A form f for which df=0 is called closed, and one for which there exists a g such that f=dg is called exact. It turns out ddf=0 for all forms, so every exact form is closed. The question then arises whether every closed form is exact.

In this case, an exact 1-form is a vector field which is the gradient of a scalar, ie, the exact 1-forms are precisely the conservative vector fields. A closed 1-form is one whose curl is zero. As we've seen, F is closed but not exact, so the answer to the question at the end of the last paragraph is no, in general. However, it is possible to define a function locally that it is the gradient of (just take arctan on a region that doesn't go all the way around the hole). This is true in general for closed forms, ie, we can locally construct forms g such that f=dg, but it isn't always possible to extend the definition of g to the entire manifold.

But in euclidean space, stokes theorem says that for any curlless vector field we can unambiguouly construct a (globally defined) scalar function which it is the gradient of. So there's some difference between euclidean space and $\mathbb{R}^2-\{0\}$ that means all closed forms are exact in the former but not in the latter.

This idea is generalized and studied in the theory of http://en.wikipedia.org/wiki/De_Rham_cohomology" [Broken], which is one of many examples (along with the homotopy groups I mentioned earlier) of an algebraic object assigned to a topological space which encodes topological information about the space. It basically counts the number of closed p-forms that aren't exact, and for each one of these we can say there is a "p dimensional hole" in the space. For example, the letter A has a 1D hole (you could trap a line in it) while lower case i has a 0D hole, ie, it is disconnected (you could trap a plane in it) and a hollow ball has a 2D hole (you could trap a point in it. I'm just sketching the absolute basics of the really rich and interesting field of algebraic topology.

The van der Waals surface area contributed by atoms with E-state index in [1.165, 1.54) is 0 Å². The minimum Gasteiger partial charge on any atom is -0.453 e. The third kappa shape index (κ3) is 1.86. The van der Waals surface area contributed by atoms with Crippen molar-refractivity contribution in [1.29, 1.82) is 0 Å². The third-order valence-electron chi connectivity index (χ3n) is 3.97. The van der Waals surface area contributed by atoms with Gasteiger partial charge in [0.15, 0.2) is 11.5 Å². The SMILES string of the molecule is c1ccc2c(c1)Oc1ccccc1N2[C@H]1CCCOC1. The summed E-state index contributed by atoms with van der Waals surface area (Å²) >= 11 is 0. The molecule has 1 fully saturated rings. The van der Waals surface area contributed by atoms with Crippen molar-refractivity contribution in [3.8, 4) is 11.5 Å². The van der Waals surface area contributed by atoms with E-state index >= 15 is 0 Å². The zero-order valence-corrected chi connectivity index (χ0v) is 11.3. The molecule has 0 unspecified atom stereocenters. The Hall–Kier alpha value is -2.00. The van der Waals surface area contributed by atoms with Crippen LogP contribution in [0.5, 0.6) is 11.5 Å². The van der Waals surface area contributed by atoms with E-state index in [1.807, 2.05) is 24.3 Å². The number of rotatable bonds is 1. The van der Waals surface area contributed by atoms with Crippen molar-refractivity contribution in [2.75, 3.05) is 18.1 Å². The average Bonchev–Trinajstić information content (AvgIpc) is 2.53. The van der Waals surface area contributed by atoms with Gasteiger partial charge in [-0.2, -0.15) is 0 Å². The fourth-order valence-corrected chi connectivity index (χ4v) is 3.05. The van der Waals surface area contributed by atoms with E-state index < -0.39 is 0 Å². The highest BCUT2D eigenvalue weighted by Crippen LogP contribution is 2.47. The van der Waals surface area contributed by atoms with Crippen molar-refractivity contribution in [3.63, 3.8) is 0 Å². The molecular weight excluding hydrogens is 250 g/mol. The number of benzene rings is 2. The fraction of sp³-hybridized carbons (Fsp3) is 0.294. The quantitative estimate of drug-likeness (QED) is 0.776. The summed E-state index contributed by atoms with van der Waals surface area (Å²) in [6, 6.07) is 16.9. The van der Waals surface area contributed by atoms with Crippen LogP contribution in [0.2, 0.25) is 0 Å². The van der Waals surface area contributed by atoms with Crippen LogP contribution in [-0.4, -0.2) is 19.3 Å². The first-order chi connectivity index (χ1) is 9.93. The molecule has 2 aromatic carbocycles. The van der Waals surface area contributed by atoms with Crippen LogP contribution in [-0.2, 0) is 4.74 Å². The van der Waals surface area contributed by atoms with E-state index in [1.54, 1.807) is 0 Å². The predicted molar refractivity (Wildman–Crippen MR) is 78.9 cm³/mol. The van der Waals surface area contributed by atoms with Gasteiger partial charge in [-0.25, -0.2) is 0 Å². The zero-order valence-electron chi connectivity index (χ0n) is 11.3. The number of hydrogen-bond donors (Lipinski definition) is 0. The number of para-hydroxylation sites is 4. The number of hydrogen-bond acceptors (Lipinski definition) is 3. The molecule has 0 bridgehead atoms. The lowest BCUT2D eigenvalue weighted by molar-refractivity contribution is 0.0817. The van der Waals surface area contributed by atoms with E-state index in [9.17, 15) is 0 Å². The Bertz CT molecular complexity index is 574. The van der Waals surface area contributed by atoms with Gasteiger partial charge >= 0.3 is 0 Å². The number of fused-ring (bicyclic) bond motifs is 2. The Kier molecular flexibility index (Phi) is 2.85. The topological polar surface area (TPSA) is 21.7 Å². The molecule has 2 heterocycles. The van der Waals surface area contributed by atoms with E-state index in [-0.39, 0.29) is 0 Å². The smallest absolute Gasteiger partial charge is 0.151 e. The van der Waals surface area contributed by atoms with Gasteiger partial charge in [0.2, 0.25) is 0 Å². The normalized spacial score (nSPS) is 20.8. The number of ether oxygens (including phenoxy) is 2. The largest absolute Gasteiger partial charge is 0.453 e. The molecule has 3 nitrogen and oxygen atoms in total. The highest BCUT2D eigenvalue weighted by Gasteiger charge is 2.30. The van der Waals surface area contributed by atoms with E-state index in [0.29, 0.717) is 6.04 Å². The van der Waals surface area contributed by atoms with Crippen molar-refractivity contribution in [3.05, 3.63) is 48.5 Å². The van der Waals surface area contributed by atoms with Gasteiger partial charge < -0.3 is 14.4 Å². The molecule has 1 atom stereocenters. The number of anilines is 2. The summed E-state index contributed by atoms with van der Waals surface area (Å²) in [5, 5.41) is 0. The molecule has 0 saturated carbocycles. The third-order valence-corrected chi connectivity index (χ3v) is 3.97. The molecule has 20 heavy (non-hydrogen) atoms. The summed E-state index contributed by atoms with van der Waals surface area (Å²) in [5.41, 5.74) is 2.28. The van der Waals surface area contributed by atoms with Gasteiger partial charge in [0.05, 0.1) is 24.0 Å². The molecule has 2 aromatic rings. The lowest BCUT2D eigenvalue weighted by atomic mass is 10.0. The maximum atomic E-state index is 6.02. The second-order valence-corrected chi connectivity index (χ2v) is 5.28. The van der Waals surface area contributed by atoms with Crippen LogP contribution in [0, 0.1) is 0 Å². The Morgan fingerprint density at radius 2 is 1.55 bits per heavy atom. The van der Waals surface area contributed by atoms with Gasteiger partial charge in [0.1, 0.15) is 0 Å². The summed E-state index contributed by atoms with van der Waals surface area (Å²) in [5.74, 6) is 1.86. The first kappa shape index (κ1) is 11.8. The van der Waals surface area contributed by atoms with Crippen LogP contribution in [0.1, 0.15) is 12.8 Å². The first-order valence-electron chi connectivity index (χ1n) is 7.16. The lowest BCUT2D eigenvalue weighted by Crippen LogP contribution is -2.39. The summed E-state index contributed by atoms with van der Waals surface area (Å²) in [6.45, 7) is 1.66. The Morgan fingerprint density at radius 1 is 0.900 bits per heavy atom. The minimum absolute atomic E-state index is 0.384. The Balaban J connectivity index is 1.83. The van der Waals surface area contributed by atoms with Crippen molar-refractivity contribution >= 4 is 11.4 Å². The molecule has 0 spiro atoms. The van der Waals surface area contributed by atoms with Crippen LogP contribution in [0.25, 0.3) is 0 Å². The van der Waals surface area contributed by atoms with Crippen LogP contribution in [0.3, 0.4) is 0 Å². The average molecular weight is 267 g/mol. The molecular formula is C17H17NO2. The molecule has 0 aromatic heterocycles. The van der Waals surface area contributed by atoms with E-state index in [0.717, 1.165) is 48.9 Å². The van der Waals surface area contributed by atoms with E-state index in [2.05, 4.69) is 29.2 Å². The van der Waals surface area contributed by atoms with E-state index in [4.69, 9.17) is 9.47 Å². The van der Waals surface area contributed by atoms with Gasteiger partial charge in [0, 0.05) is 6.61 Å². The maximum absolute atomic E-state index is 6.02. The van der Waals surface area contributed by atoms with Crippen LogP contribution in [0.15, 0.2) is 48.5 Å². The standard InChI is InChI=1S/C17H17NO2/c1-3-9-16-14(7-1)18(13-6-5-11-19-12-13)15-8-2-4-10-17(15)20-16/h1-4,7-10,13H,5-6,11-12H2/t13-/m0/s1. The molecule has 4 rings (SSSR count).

Last edited by a moderator: May 3, 2017
6. Mar 12, 2008

### Dick

If the curl is zero then the field is 'locally' the gradient of a function. That means the integral is zero around any loop that does not contain one of the holes in the domain. If you check that in addition the integral around each of the holes is also zero, then you can conclude that the integral around any closed contour is zero. You can prove this is true just by looking at the ways you can deform a contour without changing its integral.

7. Mar 12, 2008

### EngageEngage

Thanks for all the help! So, the way to go about determining whether such a field is conservative or not is to do line integrals around the the holes in the domain